This post picks up where my last one on farm leases left off. A second type of farm lease is the crop share agreement. This is more flexible than the fixed cash rent lease. Under a crop share agreement, the landlord and tenant agree that rent will be paid in the form of a percentage of income derived from the subject property. For example, parties may agree that the land owner will receive 25% of the income from the land as rent payment. This typically assumes the landowner does not contribute toward any of the inputs for the land (seed, pesticides, fertilizer, etc.). In other crop share leases, the landowner may agree to pay for 33% of the input and then to accept 33% of the income. Crop share agreements differ from fixed cash rent leases in that the amount paid as rent will change from year to year based on the income derived from the land. A good year, with high prices and yield, will lead to a high rent payment. A bad year, in a drought or with rock bottom prices, will generate a low rent payment. A crop share agreement spreads the risk between the landowner and the farmer.
Is it right for you?
The tax treatment of income earned by a landlord under a crop share lease is largely dependent upon the landlord’s level of participation in the farming activities governed by the lease. If the landlord “materially participates” under the lease, any income from the lease is subject to self-employment tax. The landlord will report the income and expenses on Schedule F, IRS Form 1040. If the landlord does not materially participate, the income is not subject to self-employment tax, and the landlord will report the income and expenses on IRS Form 4835. Any net income or loss will be carried to Schedule E, IRS Form 1040. Material participation is addressed in more detail below, at Section V.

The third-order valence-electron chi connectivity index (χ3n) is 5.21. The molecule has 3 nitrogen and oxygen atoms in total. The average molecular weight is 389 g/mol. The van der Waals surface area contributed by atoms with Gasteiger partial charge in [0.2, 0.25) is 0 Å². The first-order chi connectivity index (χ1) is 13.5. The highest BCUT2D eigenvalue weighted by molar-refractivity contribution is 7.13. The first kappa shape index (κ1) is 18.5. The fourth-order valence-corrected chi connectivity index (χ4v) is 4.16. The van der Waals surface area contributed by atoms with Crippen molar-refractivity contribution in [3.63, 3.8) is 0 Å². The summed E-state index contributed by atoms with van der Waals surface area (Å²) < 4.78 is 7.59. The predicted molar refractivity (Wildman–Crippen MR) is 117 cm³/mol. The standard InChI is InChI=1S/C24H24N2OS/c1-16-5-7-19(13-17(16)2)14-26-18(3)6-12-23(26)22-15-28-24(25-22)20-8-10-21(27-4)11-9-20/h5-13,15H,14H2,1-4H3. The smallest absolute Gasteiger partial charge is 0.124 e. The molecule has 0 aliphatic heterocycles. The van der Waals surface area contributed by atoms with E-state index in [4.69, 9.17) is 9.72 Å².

A crop share agreement, like the cash rent lease, has benefits and drawbacks. A farmer will not be stuck paying a high rent per acre if the market crashes or the weather negatively affects the crops. However, on the other side of the equation, a farmer who obtains high yield or crop prices will be expected to pay more in rent than she did last year on the very same ground. This model typically calls for a more involved landowner who works with the farmer to maximize output.
A crop share lease may suit a landlord comfortable with the risk of variable income due to yield and price variation as well as changes in shared production-input costs. This could be a particularly important concern for landowners in retirement, who view the income from their agricultural land as an annuity. A landlord also must be comfortable making marketing decisions for their share of crops produced under the lease. This arrangement allows the landlord to time the sale of his or her crops for tax management purposes, whereas traditional cash leases are typically paid on set dates. Under this type of lease, a landlord must be confident in the farmer’s abilities and be able to collaborate with the farmer to make decisions on cropping practices.
A crop share lease may be right for a farmer content with sharing the fruit of her labor in return for increased protection from economic and weather-related factors beyond her control. Compared to cash rental agreements, less operating capital is required by the farmer in a crop share lease because the landlord shares in those costs. A farmer utilizing a crop share lease must maintain an accounting for shared expenses and be able to articulate realistic production goals to the landlord.
Since payments are not a fixed amount, the crop share agreement must explicitly provide the method of determining rent. This should include whether and to what extent the landowner will help pay for inputs, and what decision-making power each party holds. The agreement may spell out what crops are allowed on the property.